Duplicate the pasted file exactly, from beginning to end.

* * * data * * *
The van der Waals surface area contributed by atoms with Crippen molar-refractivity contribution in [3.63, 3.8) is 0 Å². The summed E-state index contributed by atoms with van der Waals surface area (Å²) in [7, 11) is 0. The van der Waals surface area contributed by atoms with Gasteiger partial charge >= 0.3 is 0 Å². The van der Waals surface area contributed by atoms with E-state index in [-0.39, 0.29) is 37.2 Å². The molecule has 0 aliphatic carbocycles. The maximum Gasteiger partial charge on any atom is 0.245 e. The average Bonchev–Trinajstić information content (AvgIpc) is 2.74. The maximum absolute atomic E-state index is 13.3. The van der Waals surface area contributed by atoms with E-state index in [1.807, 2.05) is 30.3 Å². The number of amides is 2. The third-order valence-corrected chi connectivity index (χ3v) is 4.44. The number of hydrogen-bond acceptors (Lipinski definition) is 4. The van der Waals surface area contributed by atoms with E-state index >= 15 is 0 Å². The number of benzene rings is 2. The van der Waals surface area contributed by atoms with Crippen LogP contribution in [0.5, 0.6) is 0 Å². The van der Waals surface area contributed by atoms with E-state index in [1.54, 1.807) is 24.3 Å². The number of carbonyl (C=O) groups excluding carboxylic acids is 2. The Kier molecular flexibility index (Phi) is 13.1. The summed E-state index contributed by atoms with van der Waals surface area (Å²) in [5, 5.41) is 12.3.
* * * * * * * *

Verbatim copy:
The van der Waals surface area contributed by atoms with Crippen molar-refractivity contribution in [3.63, 3.8) is 0 Å². The summed E-state index contributed by atoms with van der Waals surface area (Å²) in [7, 11) is 0. The van der Waals surface area contributed by atoms with Gasteiger partial charge >= 0.3 is 0 Å². The van der Waals surface area contributed by atoms with E-state index in [-0.39, 0.29) is 37.2 Å². The molecule has 0 aliphatic carbocycles. The maximum Gasteiger partial charge on any atom is 0.245 e. The average Bonchev–Trinajstić information content (AvgIpc) is 2.74. The maximum absolute atomic E-state index is 13.3. The van der Waals surface area contributed by atoms with E-state index in [1.807, 2.05) is 30.3 Å². The number of amides is 2. The third-order valence-corrected chi connectivity index (χ3v) is 4.44. The number of hydrogen-bond acceptors (Lipinski definition) is 4. The van der Waals surface area contributed by atoms with E-state index >= 15 is 0 Å². The number of benzene rings is 2. The van der Waals surface area contributed by atoms with Crippen LogP contribution in [0.5, 0.6) is 0 Å². The van der Waals surface area contributed by atoms with E-state index in [1.54, 1.807) is 24.3 Å². The number of carbonyl (C=O) groups excluding carboxylic acids is 2. The Kier molecular flexibility index (Phi) is 13.1. The summed E-state index contributed by atoms with van der Waals surface area (Å²) in [5, 5.41) is 12.3.